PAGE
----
Consider the following linear-quadratic system of equations:\begin{cases} y = 2x + 5 \\ y = x^{2} + 3x - 2 \end{cases}

- How could you use the substitution method to solve the system of equations?
- How could you use the elimination method to solve the system of equations?

A **system of equations** is a set of equations that have the same variables. We can apply the same algebraic methods for solving linear systems to non-linear systems. The goal is to create a one-variable equation so we can solve for that variable and use substitution to solve for the other.

We can go back and forth between representing systems of equations as a system, or as one equation, depending on the solution method we prefer to use. Consider the following equation:

\displaystyle 2x-3 | \displaystyle = | \displaystyle x^{2}-x+4 |

This can be rewritten as:\begin{cases} y = 2x - 3 \\ y = x^{2} - x +4 \end{cases}

The solution to a system of equations is any ordered pair that makes all of the equations in the system true. For graphs, this will be all points of **intersection**. Solutions can be found algebraically or graphically.

The line and parabola have no points of intersection, so the system has no solution.

The line and parabola have one point of intersection, so the system has one solution.

The line and parabola have two points of intersection, so the system has two solutions.

The parabolas have two points of intersection, so the system has two solutions.

The parabolas have one point of intersection, so the system has one solution.

The parabolas do not have any points of intersection, so the system has no solution.

The solution to a system of equations in a given context is **viable** if the solution makes sense in the context and is **non-viable** if it does not make sense.

Consider the following systems of equations:

\begin{cases} y= x^{2} - 2 x - 3 \\ y= - x + 3 \end{cases}

a

Graph the equations on the same coordinate plane.

Worked Solution

b

Identify the coordinates of the solution(s) to the system of equations.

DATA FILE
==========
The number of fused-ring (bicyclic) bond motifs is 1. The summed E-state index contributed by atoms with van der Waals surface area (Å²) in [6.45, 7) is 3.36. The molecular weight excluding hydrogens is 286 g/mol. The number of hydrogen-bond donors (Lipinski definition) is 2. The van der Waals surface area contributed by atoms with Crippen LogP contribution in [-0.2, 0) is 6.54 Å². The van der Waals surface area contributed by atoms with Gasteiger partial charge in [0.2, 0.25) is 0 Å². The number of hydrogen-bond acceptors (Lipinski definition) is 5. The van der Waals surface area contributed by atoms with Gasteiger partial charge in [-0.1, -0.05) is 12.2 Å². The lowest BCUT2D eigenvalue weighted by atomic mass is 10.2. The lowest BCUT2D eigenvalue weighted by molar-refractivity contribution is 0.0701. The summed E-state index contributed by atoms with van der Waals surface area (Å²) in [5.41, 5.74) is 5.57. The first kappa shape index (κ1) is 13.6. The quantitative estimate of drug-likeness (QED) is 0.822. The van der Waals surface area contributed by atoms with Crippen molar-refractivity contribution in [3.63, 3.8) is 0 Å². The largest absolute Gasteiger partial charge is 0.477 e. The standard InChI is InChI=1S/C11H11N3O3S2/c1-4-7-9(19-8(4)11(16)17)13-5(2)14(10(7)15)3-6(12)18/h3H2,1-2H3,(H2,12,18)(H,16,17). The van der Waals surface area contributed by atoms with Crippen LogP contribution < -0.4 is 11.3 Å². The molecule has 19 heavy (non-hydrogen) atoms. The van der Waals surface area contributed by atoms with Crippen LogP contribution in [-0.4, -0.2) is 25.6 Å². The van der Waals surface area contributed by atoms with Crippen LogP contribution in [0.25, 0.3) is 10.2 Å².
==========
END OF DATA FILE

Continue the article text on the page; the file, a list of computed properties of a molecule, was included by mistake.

Worked Solution

Consider the quadratic-quadratic system of equations:\begin{cases} y=-2x^{2}+4 \\ y=x^{2}-4x+5 \end{cases}

a

Determine the number of solutions to the system of equations.

Worked Solution

b

Find the solution(s) to the system of equations.

Worked Solution

Find the solution(s) for the following linear-quadratic system of equations:\begin{cases} y = 3 x + 1 \\ y = x^{2} - 5x \end{cases}

Worked Solution

A base jumper jumps from the bridge of the Petronas towers, 560 ft high, immediately deploys his parachute, and then descends at a constant rate of 25 \text{ ft/s}.

At the same time, a ball is thrown from the observation deck of the tower, 1214 ft feet high. It follows a path in the form a(x-h)^2+k where a is the force of gravity which is -16 \text{ ft/s}^2 and reaches its maximum of 1250 ft. after 1.5 seconds.

a

Write a system of equations to model this problem.

Worked Solution

b

Graph the height of the base jumper and ball on the same coordinate plane.

Worked Solution

c

Determine the time the base jumper and ball are at the same height.

Worked Solution

Idea summary

A linear-quadratic or quadratic-quadratic system can be solved using the graphing method or substitution method. Using the graph is best when the intersection point(s) are clearly visible. Otherwise, solving the system algebraically or using an intersection tool with technology will lead to a more precise solution.